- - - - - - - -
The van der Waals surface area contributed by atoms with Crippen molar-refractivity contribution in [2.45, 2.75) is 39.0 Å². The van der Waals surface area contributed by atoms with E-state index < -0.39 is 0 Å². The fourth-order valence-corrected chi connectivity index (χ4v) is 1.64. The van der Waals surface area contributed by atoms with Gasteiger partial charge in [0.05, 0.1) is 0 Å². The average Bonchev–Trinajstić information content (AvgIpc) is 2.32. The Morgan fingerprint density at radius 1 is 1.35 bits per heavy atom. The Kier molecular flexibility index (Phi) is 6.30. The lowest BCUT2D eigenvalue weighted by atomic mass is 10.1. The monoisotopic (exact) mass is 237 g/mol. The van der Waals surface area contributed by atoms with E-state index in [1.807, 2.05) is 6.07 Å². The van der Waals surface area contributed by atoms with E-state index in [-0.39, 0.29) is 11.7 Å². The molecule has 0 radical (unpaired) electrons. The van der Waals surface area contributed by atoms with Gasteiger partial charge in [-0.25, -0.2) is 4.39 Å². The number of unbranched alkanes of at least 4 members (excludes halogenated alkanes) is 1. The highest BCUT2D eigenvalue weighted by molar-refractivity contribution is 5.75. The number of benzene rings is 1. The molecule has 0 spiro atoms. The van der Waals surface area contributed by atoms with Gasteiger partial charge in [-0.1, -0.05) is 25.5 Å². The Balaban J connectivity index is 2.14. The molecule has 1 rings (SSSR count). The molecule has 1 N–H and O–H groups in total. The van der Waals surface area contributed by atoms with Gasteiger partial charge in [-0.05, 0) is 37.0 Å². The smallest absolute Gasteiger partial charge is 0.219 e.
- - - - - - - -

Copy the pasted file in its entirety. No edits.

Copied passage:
The van der Waals surface area contributed by atoms with Crippen molar-refractivity contribution in [2.45, 2.75) is 39.0 Å². The van der Waals surface area contributed by atoms with E-state index < -0.39 is 0 Å². The fourth-order valence-corrected chi connectivity index (χ4v) is 1.64. The van der Waals surface area contributed by atoms with Gasteiger partial charge in [0.05, 0.1) is 0 Å². The average Bonchev–Trinajstić information content (AvgIpc) is 2.32. The Morgan fingerprint density at radius 1 is 1.35 bits per heavy atom. The Kier molecular flexibility index (Phi) is 6.30. The lowest BCUT2D eigenvalue weighted by atomic mass is 10.1. The monoisotopic (exact) mass is 237 g/mol. The van der Waals surface area contributed by atoms with E-state index in [1.807, 2.05) is 6.07 Å². The van der Waals surface area contributed by atoms with E-state index in [-0.39, 0.29) is 11.7 Å². The molecule has 0 radical (unpaired) electrons. The van der Waals surface area contributed by atoms with Gasteiger partial charge in [-0.25, -0.2) is 4.39 Å². The number of unbranched alkanes of at least 4 members (excludes halogenated alkanes) is 1. The highest BCUT2D eigenvalue weighted by molar-refractivity contribution is 5.75. The number of benzene rings is 1. The molecule has 0 spiro atoms. The van der Waals surface area contributed by atoms with Gasteiger partial charge in [-0.1, -0.05) is 25.5 Å². The Balaban J connectivity index is 2.14. The molecule has 1 rings (SSSR count). The molecule has 1 N–H and O–H groups in total. The van der Waals surface area contributed by atoms with Gasteiger partial charge in [-0.05, 0) is 37.0 Å². The smallest absolute Gasteiger partial charge is 0.219 e.